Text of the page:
The number of Americans without health insurance coverage increased to 50.7 million in 2009, from 46.3 million in 2008. The percentage of uninsured increased as well to 16.7 percent, from 15.4 percent over the same period.
These statistics were included in the Census Bureau's just-released report on Income, Poverty and Health Insurance Coverage: 2009.
Other highlights include:
- "The number of people with health insurance decreased from 255.1 million in 2008 to 253.6 million in 2009. Since 1987, the first year that comparable health insurance data were collected, this is the first year that the number of people with health insurance has decreased.
- Between 2008 and 2009, the number of people covered by private health insurance decreased from 201.0 million to 194.5 million, while the number covered by government health insurance climbed from 87.4 million to 93.2 million. The number covered by employment-based health insurance declined from 176.3 million to 169.7 million. The number with Medicaid coverage increased from 42.6 million to 47.8 million.
- Comparable health insurance data were first collected in 1987. The percentage of people covered by private insurance (63.9 percent) is the lowest since that year, as is the percentage of people covered by employment-based insurance (55.8 percent). In contrast, the percentage of people covered by government health insurance programs (30.6 percent) is the highest since 1987, as is the percentage covered by Medicaid (15.7 percent).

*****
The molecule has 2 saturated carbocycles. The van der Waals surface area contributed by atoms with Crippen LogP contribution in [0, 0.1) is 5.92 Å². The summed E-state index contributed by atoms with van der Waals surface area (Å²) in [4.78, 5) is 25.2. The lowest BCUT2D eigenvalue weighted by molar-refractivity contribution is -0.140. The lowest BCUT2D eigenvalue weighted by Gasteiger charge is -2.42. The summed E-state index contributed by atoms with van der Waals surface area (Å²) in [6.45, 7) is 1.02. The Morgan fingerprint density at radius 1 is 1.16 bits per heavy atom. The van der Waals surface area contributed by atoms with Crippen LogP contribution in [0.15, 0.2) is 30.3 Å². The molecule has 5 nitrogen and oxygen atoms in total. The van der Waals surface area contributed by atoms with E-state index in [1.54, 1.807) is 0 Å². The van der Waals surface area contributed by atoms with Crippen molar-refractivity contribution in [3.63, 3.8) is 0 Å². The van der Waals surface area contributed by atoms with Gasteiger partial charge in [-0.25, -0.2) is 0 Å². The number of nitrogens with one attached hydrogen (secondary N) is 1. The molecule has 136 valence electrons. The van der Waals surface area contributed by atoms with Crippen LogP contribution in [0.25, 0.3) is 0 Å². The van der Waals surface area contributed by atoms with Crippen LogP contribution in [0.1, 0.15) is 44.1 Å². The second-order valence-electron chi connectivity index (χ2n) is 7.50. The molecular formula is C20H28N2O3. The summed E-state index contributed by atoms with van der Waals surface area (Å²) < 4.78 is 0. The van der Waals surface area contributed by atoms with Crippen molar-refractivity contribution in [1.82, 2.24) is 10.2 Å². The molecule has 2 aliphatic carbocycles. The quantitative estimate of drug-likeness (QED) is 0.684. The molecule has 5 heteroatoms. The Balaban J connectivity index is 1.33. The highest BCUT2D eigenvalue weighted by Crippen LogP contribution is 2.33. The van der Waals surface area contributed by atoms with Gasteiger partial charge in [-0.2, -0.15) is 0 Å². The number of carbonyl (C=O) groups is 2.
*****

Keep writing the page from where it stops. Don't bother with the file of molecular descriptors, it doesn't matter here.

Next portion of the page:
- In 2009, 10.0 percent (7.5 million) of children under 18 were without health insurance. Neither estimate is significantly different from the corresponding 2008 estimate.
- The uninsured rate for children in poverty (15.1 percent) was greater than the rate for all children.
- In 2009, the uninsured rates decreased as household income increased: from 26.6 percent for those in households with annual incomes less than $25,000 to 9.1 percent in households with incomes of $75,000 or more.
- The proportion of the foreign-born population without health insurance in 2009 was nearly two-and-a-half times that of the native-born population."